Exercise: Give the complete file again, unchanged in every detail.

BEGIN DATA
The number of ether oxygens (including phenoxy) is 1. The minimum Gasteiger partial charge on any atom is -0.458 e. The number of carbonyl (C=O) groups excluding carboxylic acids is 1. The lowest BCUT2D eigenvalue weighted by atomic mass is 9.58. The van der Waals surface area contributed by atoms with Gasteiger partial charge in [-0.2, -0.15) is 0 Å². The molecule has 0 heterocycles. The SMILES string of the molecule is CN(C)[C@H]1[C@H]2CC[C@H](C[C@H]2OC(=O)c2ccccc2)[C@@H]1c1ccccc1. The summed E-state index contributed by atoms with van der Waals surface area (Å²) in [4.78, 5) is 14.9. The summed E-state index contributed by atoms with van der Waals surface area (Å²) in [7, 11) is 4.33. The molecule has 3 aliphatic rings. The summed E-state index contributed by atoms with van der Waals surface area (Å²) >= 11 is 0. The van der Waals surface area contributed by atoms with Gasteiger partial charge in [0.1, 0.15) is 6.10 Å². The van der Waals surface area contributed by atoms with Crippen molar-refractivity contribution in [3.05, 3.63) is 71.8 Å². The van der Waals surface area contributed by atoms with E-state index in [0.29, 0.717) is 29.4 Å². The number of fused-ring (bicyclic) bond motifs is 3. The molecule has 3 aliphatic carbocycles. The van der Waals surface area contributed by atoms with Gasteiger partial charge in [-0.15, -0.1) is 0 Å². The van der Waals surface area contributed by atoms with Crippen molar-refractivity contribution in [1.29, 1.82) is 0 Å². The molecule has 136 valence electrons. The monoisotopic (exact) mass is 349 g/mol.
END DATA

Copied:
The number of ether oxygens (including phenoxy) is 1. The minimum Gasteiger partial charge on any atom is -0.458 e. The number of carbonyl (C=O) groups excluding carboxylic acids is 1. The lowest BCUT2D eigenvalue weighted by atomic mass is 9.58. The van der Waals surface area contributed by atoms with Gasteiger partial charge in [-0.2, -0.15) is 0 Å². The molecule has 0 heterocycles. The SMILES string of the molecule is CN(C)[C@H]1[C@H]2CC[C@H](C[C@H]2OC(=O)c2ccccc2)[C@@H]1c1ccccc1. The summed E-state index contributed by atoms with van der Waals surface area (Å²) in [4.78, 5) is 14.9. The summed E-state index contributed by atoms with van der Waals surface area (Å²) in [7, 11) is 4.33. The molecule has 3 aliphatic rings. The summed E-state index contributed by atoms with van der Waals surface area (Å²) >= 11 is 0. The van der Waals surface area contributed by atoms with Gasteiger partial charge in [0.1, 0.15) is 6.10 Å². The van der Waals surface area contributed by atoms with Crippen molar-refractivity contribution in [3.05, 3.63) is 71.8 Å². The van der Waals surface area contributed by atoms with E-state index in [0.29, 0.717) is 29.4 Å². The number of fused-ring (bicyclic) bond motifs is 3. The molecule has 3 aliphatic carbocycles. The van der Waals surface area contributed by atoms with Gasteiger partial charge in [-0.15, -0.1) is 0 Å². The van der Waals surface area contributed by atoms with Crippen molar-refractivity contribution in [1.29, 1.82) is 0 Å². The molecule has 136 valence electrons. The monoisotopic (exact) mass is 349 g/mol.